Fla. races suggest trouble for GOP
In three key U.S. House races - two in GOP strongholds - Democrats are gaining ground.
By ADAM C. SMITH
Published October 18, 2006
Want evidence of the grim challenge facing Republicans across the country? Just turn on your TV, and you'll soon hear battle cries from the candidates vying to replace Katherine Harris in Congress, Democrat Christine Jennings and Republican Vern Buchanan.
Only a few months ago, most political observers saw this heavily Republican Sarasota-area district as a virtual lock for the GOP. But after a bruising Republican primary, it's suddenly among the hottest races in the country. This in a district that President Bush won by nearly 10 percentage points in 2004.
"The environment was a lot better two years ago for Republicans than it is today," said Buchanan, a millionaire who's trailing Jennings despite having spent more than $3.6-million of his own money to date.
Even more startling in a state where most congressional seats are drawn to ensure Republican control, the 13th Congressional District is one of three U.S. House seats in Florida that Democrats seem on the verge of winning. Florida is now a central front in the battle over whether Democrats win control of Congress.
In the 16th District, stretching from Palm Beach to Charlotte counties, Republicans are struggling to hold a seat where disgraced former Rep. Mark Foley's name remains on the ballot.
In the 22nd District, incumbent Rep. Clay Shaw, R-Fort Lauderdale, is used to competitive races, but this year faces an especially treacherous landscape for Republicans and a particularly strong and well-funded Democratic challenger, state Sen. Ron Klein of Boca Raton.
Analysts see no other races as especially competitive, but don't rule out the prospect of surprises in such races as Tampa Bay's 9th District, where Republican Gus Bilirakis is competing for his father's seat against Democrat Phyllis Busansky.
On paper, Vern Buchanan should be a shoo-in to succeed Harris, who opted to run for U.S. Senate rather than seek re-election. He's a businessman running for a seat where only one in three registered voters is a Democrats.
But Buchanan is running in a district where polls suggest 60 percent of the voters see the country heading in the wrong direction and where many voters say they were already fed up with controversies surrounding Harris. President Bush returns to Sarasota Oct. 24 for the first time since 9/11 to campaign for Buchanan, and it's not at all clear that's especially helpful to keeping the seat Republican.
"I haven't made up my mind, but if President Bush is coming to campaign for him, that sure doesn't make we want to vote for Vern Buchanan. It turns me the other way, because I do not like what he's doing to this country," said Lorraine Dubee, a retiree in Sarasota, one of the more than one in five district voters not registered with either party.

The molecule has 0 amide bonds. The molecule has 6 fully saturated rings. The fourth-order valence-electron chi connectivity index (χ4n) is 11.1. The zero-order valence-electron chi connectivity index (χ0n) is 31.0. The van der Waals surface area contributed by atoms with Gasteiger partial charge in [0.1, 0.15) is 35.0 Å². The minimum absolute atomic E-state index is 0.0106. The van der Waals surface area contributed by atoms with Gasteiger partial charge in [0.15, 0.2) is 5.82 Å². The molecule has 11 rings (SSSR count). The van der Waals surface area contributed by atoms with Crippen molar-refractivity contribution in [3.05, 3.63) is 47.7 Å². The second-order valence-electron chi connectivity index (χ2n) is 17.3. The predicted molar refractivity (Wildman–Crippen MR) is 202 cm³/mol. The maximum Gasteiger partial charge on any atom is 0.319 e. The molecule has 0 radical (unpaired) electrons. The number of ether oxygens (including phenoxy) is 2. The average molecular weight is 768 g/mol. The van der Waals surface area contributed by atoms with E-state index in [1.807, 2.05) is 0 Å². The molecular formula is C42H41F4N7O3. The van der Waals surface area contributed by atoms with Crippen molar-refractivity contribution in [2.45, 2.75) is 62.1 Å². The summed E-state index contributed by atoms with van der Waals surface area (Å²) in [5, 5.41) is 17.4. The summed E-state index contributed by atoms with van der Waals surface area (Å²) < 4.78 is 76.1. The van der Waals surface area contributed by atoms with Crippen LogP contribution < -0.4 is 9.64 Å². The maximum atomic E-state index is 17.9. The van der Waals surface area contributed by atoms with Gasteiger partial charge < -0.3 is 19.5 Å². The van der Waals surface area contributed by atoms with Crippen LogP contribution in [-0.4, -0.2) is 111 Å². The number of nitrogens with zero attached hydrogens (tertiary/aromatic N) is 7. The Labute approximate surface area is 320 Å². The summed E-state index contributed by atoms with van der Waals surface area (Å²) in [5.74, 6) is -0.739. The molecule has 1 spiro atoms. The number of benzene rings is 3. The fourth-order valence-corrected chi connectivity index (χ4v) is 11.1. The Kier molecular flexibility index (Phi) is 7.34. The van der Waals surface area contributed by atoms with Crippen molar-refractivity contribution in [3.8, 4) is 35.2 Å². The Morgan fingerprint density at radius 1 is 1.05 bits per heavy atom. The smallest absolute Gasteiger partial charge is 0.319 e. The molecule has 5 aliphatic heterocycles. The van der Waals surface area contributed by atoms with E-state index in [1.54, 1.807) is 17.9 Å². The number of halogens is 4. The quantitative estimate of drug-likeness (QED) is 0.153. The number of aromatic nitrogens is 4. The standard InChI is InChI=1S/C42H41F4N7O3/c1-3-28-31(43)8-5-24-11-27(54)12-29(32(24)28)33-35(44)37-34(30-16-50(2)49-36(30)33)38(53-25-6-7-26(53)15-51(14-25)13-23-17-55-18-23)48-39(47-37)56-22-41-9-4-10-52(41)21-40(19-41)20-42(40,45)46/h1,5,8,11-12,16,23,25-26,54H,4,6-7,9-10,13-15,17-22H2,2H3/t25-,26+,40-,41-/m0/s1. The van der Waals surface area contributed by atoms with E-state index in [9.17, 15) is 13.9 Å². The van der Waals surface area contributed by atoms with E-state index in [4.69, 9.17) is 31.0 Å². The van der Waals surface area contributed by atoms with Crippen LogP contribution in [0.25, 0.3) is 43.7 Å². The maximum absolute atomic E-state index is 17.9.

Buchanan narrowly emerged from a crowded and nasty Republican primary, where opponents trashed his business background. They hit him over business lawsuits, about the company he founded, American Speedy Printing, going bankrupt days after he stepped down; about him owning offshore reinsurance companies; about a lengthy $1-million tax dispute with the IRS.
Buchanan, 55 and worth more than $50-million, says the attacks on his business record are unfair and that his wealth ensures he'll be an independent voice in Washington. He said he won the tax dispute with the IRS and had little to do with the bankruptcy at American Speedy.
"People are so tired of the negativity, they want to know where we stand on the issues," he said. His business baggage, however, has taken a toll and prompted analysts to question whether even millions of spending by Buchanan is enough to overcome his obstacles.
"Candidates matter and campaigns matter. The destiny of a district is not always determined by its past electoral margins," said Amy Walter of the nonpartisan Cook Political Report. "It's almost like we're watching the perfect storm come together here: a flawed candidate trying to replace a polarizing and controversial incumbent, in a time when Congress' approval ratings are at their lowest in a long time, and scandal is on front pages."
In Christine Jennings, the retired chief of a community bank, Democrats have a candidate who talks often about fiscal responsibility. She and Buchanan have each chaired the John and Mable Ringling Museum board of trustees, and she used to be Buchanan's banker. As her TV spots bash Buchanan for his business background, Buchanan likes to remind people of their banking relationship.
"She knew more about me than 99 percent of the people in the community," Buchanan said. "She knows that I was credible because the first thing bankers have to look for is character."
Jennings, 60, stands by the attacks on Buchanan's business record and said that as a banker she looked largely at his collateral and ability to repay loans.
For Buchanan, a bigger weapon than his checkbook could be the state GOP's far superior voter mobilization efforts, which by some estimates could give at least a 3 percentage point advantage to any Republican. There's that, and the hope that a lot of disenchanted Gulf Coast Republicans come home by Nov. 7. He needs people like Sylvia Martinez.
"A lot of people around here are kind of getting sick and tired of Republicans lately," the Bradenton Republican said, while loading her bags outside a Target. "But I believe in sticking with your party."
Adam C. Smith can be reached at firstname.lastname@example.org or 727893-8241. For much more breaking political news check out blogs.tampabay.com/buzz.